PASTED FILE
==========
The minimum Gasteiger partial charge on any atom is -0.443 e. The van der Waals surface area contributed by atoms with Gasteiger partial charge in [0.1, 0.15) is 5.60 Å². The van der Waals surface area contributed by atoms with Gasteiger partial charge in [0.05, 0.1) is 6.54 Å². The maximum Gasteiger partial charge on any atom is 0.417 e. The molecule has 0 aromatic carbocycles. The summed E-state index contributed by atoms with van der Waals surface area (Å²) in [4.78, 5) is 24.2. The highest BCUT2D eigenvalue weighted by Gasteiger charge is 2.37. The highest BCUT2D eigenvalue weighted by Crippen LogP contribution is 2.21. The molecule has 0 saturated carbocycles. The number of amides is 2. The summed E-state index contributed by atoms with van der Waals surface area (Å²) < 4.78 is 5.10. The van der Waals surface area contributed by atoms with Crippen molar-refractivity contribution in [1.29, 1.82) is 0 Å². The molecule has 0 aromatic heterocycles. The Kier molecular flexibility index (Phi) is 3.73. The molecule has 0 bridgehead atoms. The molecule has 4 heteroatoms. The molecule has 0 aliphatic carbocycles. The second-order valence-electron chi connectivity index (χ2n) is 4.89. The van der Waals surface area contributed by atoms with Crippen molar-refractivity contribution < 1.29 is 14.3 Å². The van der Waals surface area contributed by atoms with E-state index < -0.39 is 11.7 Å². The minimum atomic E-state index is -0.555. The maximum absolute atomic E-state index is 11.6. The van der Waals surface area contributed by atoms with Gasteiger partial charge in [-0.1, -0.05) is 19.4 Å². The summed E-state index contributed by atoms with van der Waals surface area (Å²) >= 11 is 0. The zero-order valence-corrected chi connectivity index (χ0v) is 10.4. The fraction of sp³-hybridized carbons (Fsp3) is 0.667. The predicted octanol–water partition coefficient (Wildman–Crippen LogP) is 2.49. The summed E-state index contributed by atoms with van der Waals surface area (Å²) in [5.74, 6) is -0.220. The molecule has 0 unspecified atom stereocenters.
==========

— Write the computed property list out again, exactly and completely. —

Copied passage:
The minimum Gasteiger partial charge on any atom is -0.443 e. The van der Waals surface area contributed by atoms with Gasteiger partial charge in [0.1, 0.15) is 5.60 Å². The van der Waals surface area contributed by atoms with Gasteiger partial charge in [0.05, 0.1) is 6.54 Å². The maximum Gasteiger partial charge on any atom is 0.417 e. The molecule has 0 aromatic carbocycles. The summed E-state index contributed by atoms with van der Waals surface area (Å²) in [4.78, 5) is 24.2. The highest BCUT2D eigenvalue weighted by Gasteiger charge is 2.37. The highest BCUT2D eigenvalue weighted by Crippen LogP contribution is 2.21. The molecule has 0 saturated carbocycles. The number of amides is 2. The summed E-state index contributed by atoms with van der Waals surface area (Å²) < 4.78 is 5.10. The van der Waals surface area contributed by atoms with Crippen molar-refractivity contribution in [1.29, 1.82) is 0 Å². The molecule has 0 aromatic heterocycles. The Kier molecular flexibility index (Phi) is 3.73. The molecule has 0 bridgehead atoms. The molecule has 4 heteroatoms. The molecule has 0 aliphatic carbocycles. The second-order valence-electron chi connectivity index (χ2n) is 4.89. The van der Waals surface area contributed by atoms with Crippen molar-refractivity contribution < 1.29 is 14.3 Å². The van der Waals surface area contributed by atoms with E-state index < -0.39 is 11.7 Å². The minimum atomic E-state index is -0.555. The maximum absolute atomic E-state index is 11.6. The van der Waals surface area contributed by atoms with Gasteiger partial charge in [-0.1, -0.05) is 19.4 Å². The summed E-state index contributed by atoms with van der Waals surface area (Å²) >= 11 is 0. The zero-order valence-corrected chi connectivity index (χ0v) is 10.4. The fraction of sp³-hybridized carbons (Fsp3) is 0.667. The predicted octanol–water partition coefficient (Wildman–Crippen LogP) is 2.49. The summed E-state index contributed by atoms with van der Waals surface area (Å²) in [5.74, 6) is -0.220. The molecule has 0 unspecified atom stereocenters.